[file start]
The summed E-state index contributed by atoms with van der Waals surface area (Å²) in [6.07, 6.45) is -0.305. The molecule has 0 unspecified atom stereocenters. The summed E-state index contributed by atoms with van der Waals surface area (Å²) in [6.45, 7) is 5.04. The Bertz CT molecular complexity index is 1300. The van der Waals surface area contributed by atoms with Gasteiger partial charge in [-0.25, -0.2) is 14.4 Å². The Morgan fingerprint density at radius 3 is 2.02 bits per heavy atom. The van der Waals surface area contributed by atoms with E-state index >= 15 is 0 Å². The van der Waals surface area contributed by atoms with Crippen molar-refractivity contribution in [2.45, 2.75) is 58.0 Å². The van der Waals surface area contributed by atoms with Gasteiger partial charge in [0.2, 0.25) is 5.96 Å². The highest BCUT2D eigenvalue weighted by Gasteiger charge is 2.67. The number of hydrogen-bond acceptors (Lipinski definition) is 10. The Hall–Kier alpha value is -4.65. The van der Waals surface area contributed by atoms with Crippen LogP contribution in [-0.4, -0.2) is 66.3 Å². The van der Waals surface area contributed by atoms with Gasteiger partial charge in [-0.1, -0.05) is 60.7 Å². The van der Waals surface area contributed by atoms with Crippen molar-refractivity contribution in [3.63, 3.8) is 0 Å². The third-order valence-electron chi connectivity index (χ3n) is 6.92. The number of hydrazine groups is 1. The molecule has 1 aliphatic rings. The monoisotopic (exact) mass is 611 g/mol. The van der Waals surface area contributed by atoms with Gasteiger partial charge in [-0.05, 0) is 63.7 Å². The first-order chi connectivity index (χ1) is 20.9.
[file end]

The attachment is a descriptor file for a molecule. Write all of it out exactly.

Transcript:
The summed E-state index contributed by atoms with van der Waals surface area (Å²) in [6.07, 6.45) is -0.305. The molecule has 0 unspecified atom stereocenters. The summed E-state index contributed by atoms with van der Waals surface area (Å²) in [6.45, 7) is 5.04. The Bertz CT molecular complexity index is 1300. The van der Waals surface area contributed by atoms with Gasteiger partial charge in [-0.25, -0.2) is 14.4 Å². The Morgan fingerprint density at radius 3 is 2.02 bits per heavy atom. The van der Waals surface area contributed by atoms with E-state index >= 15 is 0 Å². The van der Waals surface area contributed by atoms with Crippen molar-refractivity contribution in [2.45, 2.75) is 58.0 Å². The van der Waals surface area contributed by atoms with Gasteiger partial charge in [0.2, 0.25) is 5.96 Å². The highest BCUT2D eigenvalue weighted by Gasteiger charge is 2.67. The number of hydrogen-bond acceptors (Lipinski definition) is 10. The Hall–Kier alpha value is -4.65. The van der Waals surface area contributed by atoms with Crippen LogP contribution in [-0.4, -0.2) is 66.3 Å². The van der Waals surface area contributed by atoms with Gasteiger partial charge in [-0.1, -0.05) is 60.7 Å². The van der Waals surface area contributed by atoms with Crippen molar-refractivity contribution in [3.63, 3.8) is 0 Å². The third-order valence-electron chi connectivity index (χ3n) is 6.92. The number of hydrazine groups is 1. The molecule has 1 aliphatic rings. The monoisotopic (exact) mass is 611 g/mol. The van der Waals surface area contributed by atoms with Gasteiger partial charge in [-0.05, 0) is 63.7 Å². The first-order chi connectivity index (χ1) is 20.9.